We have all been there. That challenging moment when a project shifts from Yellow to Red, carrying the association of bad to worse, as well as the understanding that tensions can be high. As project managers, our job in these scenarios is to do what we can to get the project back under control. This was the case with a project I was recently a part of where the reality of the situation was the project was not just red, it was very red. Two years behind schedule color red, to be exact. 

Thankfully for my future career, I was not the cause of the issues with the project. At the time I was engaged, the client had pushed their way through two years of continually changing circumstances, which had created the latency. The project goal was to implement an enterprise case management system, and my role specifically was to serve as the project manager overseeing user acceptance testing (UAT) of that system. 

Typically, this part of a project runs relatively smoothly and allows end-users to engage with a new system before it goes live for the entire organization. In the case of this project, however, UAT came with its own complications that I had to work around and create new solutions to new problems.

Crimson Project - Red Cone in Ominous Hallway

With any UAT program, it’s good to have a set of business and technical requirements to test and track failures in the system for everyone from experienced users to newbies. Unfortunately for me, the previous vendor handling project management did not capture either. This meant I was essentially creating testing scripts blind; I had no idea what success was supposed to look like for these end-users. To make matters worse, my timeline for testing this system with 8-10 business groups was only three weeks.

Process Mapping on Whiteboard

Certainly challenging. Not impossible, though. Utilizing agile methodologies, we created a plan that would allow us to test and apply lessons learned as we went through each sprint. This meant that our test plans would get more and more granular as testing went on. From a scheduling perspective, we could stack the schedule with the easier testing groups first. 

The first week of testing was a little rough, but ultimately successful. We cut down on the number of submitted issues by having both a project manager and IT subject matter experts in the rooms while each group was testing.

Behind the scenes, the client’s main IT/Programming group was working issues in real-time almost around the clock, which significantly improved the project status as well. We completed UAT as successfully as we could, and we were finally ready for go-live. Or so we thought. 

Two events occurred for which we could never have planned. First was the COVID outbreak. The second was that the vendor who owns the system we had just finished testing, was conducting a cloud storage migration for its platform. This meant we would now have to conduct UAT for a second time, and due to the pandemic, we would have to run it remotely. This created absolute chaos amongst the backdrop of workforces going remote and reinventing their business processes, so our end-user stakeholders were less than pleased. This also affected the go-live timeline and the data conversion that would need to occur between the old and new system.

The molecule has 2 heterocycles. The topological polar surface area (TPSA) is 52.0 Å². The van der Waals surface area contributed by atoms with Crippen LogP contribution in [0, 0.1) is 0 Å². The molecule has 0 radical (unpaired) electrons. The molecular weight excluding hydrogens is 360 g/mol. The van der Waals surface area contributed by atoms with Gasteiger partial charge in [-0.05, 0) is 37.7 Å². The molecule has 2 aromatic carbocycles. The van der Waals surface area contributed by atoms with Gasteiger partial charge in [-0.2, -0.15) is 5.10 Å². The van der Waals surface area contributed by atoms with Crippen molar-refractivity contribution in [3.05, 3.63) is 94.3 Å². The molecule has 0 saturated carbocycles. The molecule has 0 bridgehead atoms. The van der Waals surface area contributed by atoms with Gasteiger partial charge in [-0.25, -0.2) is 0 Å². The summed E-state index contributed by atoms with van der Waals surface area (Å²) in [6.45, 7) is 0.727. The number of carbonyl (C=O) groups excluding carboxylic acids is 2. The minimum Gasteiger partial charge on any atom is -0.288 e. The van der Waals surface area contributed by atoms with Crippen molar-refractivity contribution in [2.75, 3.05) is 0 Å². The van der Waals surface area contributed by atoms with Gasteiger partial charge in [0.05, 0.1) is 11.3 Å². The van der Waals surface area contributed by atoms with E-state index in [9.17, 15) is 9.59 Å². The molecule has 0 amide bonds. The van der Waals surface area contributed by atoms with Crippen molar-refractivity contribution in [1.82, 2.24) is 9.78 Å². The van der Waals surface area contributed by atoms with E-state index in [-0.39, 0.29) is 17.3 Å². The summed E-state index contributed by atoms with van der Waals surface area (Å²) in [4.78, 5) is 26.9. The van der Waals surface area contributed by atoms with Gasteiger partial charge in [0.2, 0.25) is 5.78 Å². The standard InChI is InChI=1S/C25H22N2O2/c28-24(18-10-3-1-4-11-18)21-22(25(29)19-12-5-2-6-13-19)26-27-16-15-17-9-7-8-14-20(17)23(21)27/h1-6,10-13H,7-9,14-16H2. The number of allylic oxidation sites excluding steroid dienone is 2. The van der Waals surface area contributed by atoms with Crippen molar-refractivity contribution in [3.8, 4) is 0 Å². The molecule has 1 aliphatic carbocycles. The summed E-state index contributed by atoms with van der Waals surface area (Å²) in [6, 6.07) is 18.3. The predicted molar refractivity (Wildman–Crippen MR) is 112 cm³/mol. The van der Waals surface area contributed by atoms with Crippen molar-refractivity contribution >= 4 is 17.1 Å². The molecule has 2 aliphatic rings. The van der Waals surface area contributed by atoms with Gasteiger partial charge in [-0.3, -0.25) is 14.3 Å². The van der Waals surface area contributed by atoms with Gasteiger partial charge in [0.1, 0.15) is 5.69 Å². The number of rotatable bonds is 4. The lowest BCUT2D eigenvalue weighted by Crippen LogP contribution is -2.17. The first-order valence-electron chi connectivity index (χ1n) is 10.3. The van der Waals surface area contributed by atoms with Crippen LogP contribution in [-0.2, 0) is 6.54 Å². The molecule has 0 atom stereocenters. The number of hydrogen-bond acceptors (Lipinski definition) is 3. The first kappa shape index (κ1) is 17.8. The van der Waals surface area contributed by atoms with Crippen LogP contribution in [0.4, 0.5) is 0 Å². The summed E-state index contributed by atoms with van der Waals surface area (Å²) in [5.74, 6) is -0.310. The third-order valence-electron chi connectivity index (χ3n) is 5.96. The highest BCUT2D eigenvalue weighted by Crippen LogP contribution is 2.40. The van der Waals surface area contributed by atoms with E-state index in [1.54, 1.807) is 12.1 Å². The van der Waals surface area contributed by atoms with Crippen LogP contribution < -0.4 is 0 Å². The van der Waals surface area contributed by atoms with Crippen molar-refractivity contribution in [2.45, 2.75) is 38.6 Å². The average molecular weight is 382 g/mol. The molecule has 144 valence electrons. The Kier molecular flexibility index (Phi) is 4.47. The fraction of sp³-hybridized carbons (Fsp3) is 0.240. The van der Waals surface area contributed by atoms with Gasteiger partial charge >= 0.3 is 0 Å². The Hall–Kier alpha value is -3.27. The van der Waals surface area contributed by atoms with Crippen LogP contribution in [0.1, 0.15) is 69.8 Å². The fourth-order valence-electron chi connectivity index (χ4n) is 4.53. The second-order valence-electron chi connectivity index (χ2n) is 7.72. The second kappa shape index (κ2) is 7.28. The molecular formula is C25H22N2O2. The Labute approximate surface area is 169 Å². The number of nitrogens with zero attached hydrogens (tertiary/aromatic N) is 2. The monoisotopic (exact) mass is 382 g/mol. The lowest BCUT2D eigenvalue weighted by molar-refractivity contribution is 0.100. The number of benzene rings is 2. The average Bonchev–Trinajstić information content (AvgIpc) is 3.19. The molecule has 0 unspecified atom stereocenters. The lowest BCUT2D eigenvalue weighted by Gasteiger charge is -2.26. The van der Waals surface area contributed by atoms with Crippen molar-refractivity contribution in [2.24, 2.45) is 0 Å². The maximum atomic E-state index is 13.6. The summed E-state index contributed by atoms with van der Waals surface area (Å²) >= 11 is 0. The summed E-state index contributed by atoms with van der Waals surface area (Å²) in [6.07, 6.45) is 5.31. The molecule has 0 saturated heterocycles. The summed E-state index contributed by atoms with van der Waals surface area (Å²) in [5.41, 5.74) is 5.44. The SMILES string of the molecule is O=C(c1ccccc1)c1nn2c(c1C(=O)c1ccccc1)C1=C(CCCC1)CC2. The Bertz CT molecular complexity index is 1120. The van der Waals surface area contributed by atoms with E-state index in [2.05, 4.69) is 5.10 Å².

This project was truly a project management challenge for me and has been one of the most difficult projects I have been privileged to work on to date. I was able to take away a few things as well and learn from the challenges this project presented,  where I often felt reminded of one of my favorite books “Man’s Search for Meaning” by Victor Frankl.

  1. Have a “what if” plan that can account for things like an entire workforce migrating to remote/telework. If COVID-19 has taught me anything, it is that people and organizations are very capable of working remotely and tailoring your project management style accordingly can result in an increase of productivity. 
  2. As it relates to this horror story, we would have greatly benefitted from up-front transparency regarding the hosting migration the system provider was planning to undertake. When running technology implementation projects in the future, I will be sure to try to get as much information about future changes to the system we are implementing so I can plan a project accordingly. This can be valuable information when drafting Service Level Agreements or task orders since you can build in a plan at the start of a project rather than during or at the back end. 
  3. The end users know the system better than you think. We continually learned new functionality and issues while we conducted testing from the very folks testing the system. Leaning on these people as well as project stakeholders can create a better project ecosystem, especially when end users feel like they have an impact on the system they are adopting. 
  4. Sometimes, and very rarely, things just go wrong that are entirely out of anyone’s control. Myself and my team were certainly not expecting a global pandemic that would result in months of remote work, and the only thing anyone can really do in that scenario is roll with the punches. 

The last point specifically is what reminded me of Victor Frankl, who made the argument that the only real possession anyone of us truly own, is our choice to react to a situation. This project was, unfortunately, a project full of reaction and as Project Managers, our role is to react in the best way possible for the client.